Elena Pokot noted that there is considerable expertise already at the UWS institutions that could perhaps be leveraged if there was some form of backfill for short term engagements. These opportunities could provide professional development activities for the employees involved. Perhaps there could even be incentives for those who take on these tasks. On the other hand, consultants can be assigned to go where and when they are needed, which is more problematic with existing staff volunteers.

Tom Scott pointed out that the PeopleSoft consulting marketplace is much more capable than it was several years ago. Their expertise can reduce the implementation time. Kathy Pletcher affirmed that professional consultants can provide best practices instead of replicating mistakes or local preferences. Ann Marie Durso confirmed the value of this approach based upon the recent experiences at UW–Parkside. Tom Scott recommended a bid for four parallel implementations with the sharing of training, etc.

Chip Eckardt asked how four campuses could be cajoled into agreeing to move in parallel. In the past, parallel implementations were not in absolute lockstep, there were differences in start time of up to a year. With the right team, an implementation could take as little as 18 months. An RFP for a somewhat smaller scope is almost ready to be let.

Topics for a CSRG Retreat in the spring could include:

  • Principles for standardized business processes across the UWS institutions
  • using the best practices built into common software packages
  • SOA and integration in light of the developments with Fusion

Tom Scott pointed out that the UWS's biggest "on boarding" activity is the influx of tens of thousands of new students each year, many of whom work or take classes at multiple UWS institutions. The UWS is currently weak in this form of provisioning, but there may be capabilities through middleware. Perhaps all of the student data could be held in a person hub, not in the application programs themselves.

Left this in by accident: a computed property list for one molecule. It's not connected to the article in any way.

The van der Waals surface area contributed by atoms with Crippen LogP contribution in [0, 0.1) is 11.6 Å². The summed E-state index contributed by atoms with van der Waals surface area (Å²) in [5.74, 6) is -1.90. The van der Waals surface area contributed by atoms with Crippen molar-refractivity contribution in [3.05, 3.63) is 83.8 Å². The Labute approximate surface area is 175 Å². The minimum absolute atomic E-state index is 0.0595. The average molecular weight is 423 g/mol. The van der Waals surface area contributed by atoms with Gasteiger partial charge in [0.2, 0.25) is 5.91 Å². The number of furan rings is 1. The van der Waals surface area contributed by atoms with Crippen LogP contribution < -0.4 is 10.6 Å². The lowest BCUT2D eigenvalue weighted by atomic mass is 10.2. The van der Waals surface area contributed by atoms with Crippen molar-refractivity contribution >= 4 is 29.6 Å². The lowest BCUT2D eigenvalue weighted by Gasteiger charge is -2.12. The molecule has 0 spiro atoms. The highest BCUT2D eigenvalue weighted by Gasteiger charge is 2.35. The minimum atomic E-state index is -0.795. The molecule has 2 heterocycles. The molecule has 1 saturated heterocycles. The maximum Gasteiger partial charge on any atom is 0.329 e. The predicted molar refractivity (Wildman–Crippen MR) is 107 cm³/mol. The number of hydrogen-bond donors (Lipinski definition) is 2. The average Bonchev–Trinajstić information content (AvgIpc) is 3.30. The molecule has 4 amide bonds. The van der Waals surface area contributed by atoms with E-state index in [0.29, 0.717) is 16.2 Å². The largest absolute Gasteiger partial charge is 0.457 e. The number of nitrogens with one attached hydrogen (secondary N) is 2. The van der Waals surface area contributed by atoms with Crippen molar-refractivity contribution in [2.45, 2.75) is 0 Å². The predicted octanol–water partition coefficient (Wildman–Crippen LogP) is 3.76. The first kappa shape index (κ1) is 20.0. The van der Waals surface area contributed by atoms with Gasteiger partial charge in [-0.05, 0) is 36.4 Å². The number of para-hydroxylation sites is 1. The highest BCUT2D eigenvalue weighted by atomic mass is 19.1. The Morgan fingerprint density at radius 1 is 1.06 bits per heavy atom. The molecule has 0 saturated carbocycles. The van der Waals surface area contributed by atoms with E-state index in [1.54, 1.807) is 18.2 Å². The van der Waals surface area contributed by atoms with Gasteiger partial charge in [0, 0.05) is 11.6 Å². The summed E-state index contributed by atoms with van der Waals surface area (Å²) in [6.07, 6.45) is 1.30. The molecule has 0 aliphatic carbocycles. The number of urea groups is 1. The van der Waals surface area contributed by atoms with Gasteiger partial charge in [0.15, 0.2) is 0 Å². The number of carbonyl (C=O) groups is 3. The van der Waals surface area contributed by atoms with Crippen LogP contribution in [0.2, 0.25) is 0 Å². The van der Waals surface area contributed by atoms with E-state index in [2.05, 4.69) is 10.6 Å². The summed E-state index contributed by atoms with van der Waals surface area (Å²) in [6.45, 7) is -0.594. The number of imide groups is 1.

Ed Meachen also wondered about the overall management of people who have been brought onboard to work on all of these projects, e.g., how many project managers are there now across all of the UWS institutions? A full-fledged project management office at UW System Administration would be very useful, but unlikely in the current fiscal and political environment.

David Hart will take the lead on constituting new models for implementing student systems on the remaining four campuses and defining the role and composition of a re-built MILER team; perhaps using consultants for application expertise and UWS staff for functional and integration expertise. David Dumke will assist David Hart and DoIT in drafting a couple models that will be circulated for feedback in light of the results of the RFP that is about to be let.

John Krogman reminded the group to reinforce on their campuses that these activities are ultimately funded by the UWS institutions themselves and therefore it pays to take the most cost-effective approach.

Working group on disaster recovery

Elena Pokot and Bruce Maas have volunteered to participate in a working group on disaster recovery planning, or to assign people from their staffs. Another participant from UW–Madison would be valuable. UWM and UW–Madison have begun discussing inter-institutional collaboration. Bruce Maas will call the first meeting.

BCN report

BadgerNet Converged Network problems are almost non-existent. By this time tomorrow, the legacy network will be discontinued.

 

 

 

 

 

 

janice ward